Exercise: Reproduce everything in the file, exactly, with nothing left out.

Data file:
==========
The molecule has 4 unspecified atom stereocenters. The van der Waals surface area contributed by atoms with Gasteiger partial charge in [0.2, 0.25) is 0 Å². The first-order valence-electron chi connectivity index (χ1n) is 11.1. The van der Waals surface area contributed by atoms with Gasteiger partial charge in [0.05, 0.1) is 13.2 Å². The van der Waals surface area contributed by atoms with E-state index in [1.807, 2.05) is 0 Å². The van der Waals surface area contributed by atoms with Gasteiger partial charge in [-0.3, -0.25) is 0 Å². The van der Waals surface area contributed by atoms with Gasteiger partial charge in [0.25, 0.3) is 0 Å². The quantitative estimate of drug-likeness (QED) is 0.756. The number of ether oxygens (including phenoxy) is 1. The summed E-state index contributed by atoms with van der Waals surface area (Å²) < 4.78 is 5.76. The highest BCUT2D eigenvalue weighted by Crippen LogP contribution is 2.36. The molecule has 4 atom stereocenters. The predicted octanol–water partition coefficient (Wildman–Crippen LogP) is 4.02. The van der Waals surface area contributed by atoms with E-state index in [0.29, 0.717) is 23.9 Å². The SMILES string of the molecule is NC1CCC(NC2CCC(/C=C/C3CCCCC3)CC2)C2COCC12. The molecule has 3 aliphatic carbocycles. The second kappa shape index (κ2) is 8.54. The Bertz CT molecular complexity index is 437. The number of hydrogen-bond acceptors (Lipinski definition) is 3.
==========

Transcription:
The molecule has 4 unspecified atom stereocenters. The van der Waals surface area contributed by atoms with Gasteiger partial charge in [0.2, 0.25) is 0 Å². The first-order valence-electron chi connectivity index (χ1n) is 11.1. The van der Waals surface area contributed by atoms with Gasteiger partial charge in [0.05, 0.1) is 13.2 Å². The van der Waals surface area contributed by atoms with E-state index in [1.807, 2.05) is 0 Å². The van der Waals surface area contributed by atoms with Gasteiger partial charge in [-0.3, -0.25) is 0 Å². The van der Waals surface area contributed by atoms with Gasteiger partial charge in [0.25, 0.3) is 0 Å². The quantitative estimate of drug-likeness (QED) is 0.756. The number of ether oxygens (including phenoxy) is 1. The summed E-state index contributed by atoms with van der Waals surface area (Å²) < 4.78 is 5.76. The highest BCUT2D eigenvalue weighted by Crippen LogP contribution is 2.36. The molecule has 4 atom stereocenters. The predicted octanol–water partition coefficient (Wildman–Crippen LogP) is 4.02. The van der Waals surface area contributed by atoms with E-state index in [0.29, 0.717) is 23.9 Å². The SMILES string of the molecule is NC1CCC(NC2CCC(/C=C/C3CCCCC3)CC2)C2COCC12. The molecule has 3 aliphatic carbocycles. The second kappa shape index (κ2) is 8.54. The Bertz CT molecular complexity index is 437. The number of hydrogen-bond acceptors (Lipinski definition) is 3.